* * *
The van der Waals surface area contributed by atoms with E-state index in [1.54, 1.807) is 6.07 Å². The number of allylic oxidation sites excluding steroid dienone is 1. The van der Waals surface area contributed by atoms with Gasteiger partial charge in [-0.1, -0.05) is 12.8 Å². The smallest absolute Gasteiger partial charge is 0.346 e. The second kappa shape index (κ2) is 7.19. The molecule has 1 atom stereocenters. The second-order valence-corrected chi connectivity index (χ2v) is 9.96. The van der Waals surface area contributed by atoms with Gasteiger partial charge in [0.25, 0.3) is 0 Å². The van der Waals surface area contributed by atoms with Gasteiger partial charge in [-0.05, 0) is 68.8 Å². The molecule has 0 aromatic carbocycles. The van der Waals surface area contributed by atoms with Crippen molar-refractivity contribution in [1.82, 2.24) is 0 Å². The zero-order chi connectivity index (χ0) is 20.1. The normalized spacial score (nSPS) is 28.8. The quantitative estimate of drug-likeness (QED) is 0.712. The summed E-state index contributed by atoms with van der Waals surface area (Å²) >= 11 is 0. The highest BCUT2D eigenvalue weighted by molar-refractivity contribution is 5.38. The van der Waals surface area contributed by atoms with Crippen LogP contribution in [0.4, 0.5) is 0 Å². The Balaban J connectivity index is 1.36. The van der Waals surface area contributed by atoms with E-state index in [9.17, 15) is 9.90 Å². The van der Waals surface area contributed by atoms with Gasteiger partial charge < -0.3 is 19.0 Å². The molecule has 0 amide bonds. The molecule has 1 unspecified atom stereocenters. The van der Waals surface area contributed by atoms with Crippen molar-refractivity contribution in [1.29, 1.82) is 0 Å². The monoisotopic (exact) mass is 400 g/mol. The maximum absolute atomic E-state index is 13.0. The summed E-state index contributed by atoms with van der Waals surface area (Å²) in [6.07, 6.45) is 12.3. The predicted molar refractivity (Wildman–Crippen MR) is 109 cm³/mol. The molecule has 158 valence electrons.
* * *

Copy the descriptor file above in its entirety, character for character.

The van der Waals surface area contributed by atoms with E-state index in [1.54, 1.807) is 6.07 Å². The number of allylic oxidation sites excluding steroid dienone is 1. The van der Waals surface area contributed by atoms with Gasteiger partial charge in [-0.1, -0.05) is 12.8 Å². The smallest absolute Gasteiger partial charge is 0.346 e. The second kappa shape index (κ2) is 7.19. The molecule has 1 atom stereocenters. The second-order valence-corrected chi connectivity index (χ2v) is 9.96. The van der Waals surface area contributed by atoms with Gasteiger partial charge in [0.25, 0.3) is 0 Å². The van der Waals surface area contributed by atoms with Gasteiger partial charge in [-0.05, 0) is 68.8 Å². The molecule has 0 aromatic carbocycles. The van der Waals surface area contributed by atoms with Crippen molar-refractivity contribution in [1.82, 2.24) is 0 Å². The zero-order chi connectivity index (χ0) is 20.1. The normalized spacial score (nSPS) is 28.8. The quantitative estimate of drug-likeness (QED) is 0.712. The summed E-state index contributed by atoms with van der Waals surface area (Å²) >= 11 is 0. The highest BCUT2D eigenvalue weighted by molar-refractivity contribution is 5.38. The van der Waals surface area contributed by atoms with Crippen LogP contribution in [0.4, 0.5) is 0 Å². The Balaban J connectivity index is 1.36. The van der Waals surface area contributed by atoms with E-state index in [9.17, 15) is 9.90 Å². The van der Waals surface area contributed by atoms with Gasteiger partial charge < -0.3 is 19.0 Å². The molecule has 0 amide bonds. The molecule has 1 unspecified atom stereocenters. The van der Waals surface area contributed by atoms with Crippen molar-refractivity contribution in [1.29, 1.82) is 0 Å². The monoisotopic (exact) mass is 400 g/mol. The maximum absolute atomic E-state index is 13.0. The summed E-state index contributed by atoms with van der Waals surface area (Å²) in [6.07, 6.45) is 12.3. The predicted molar refractivity (Wildman–Crippen MR) is 109 cm³/mol. The molecule has 158 valence electrons.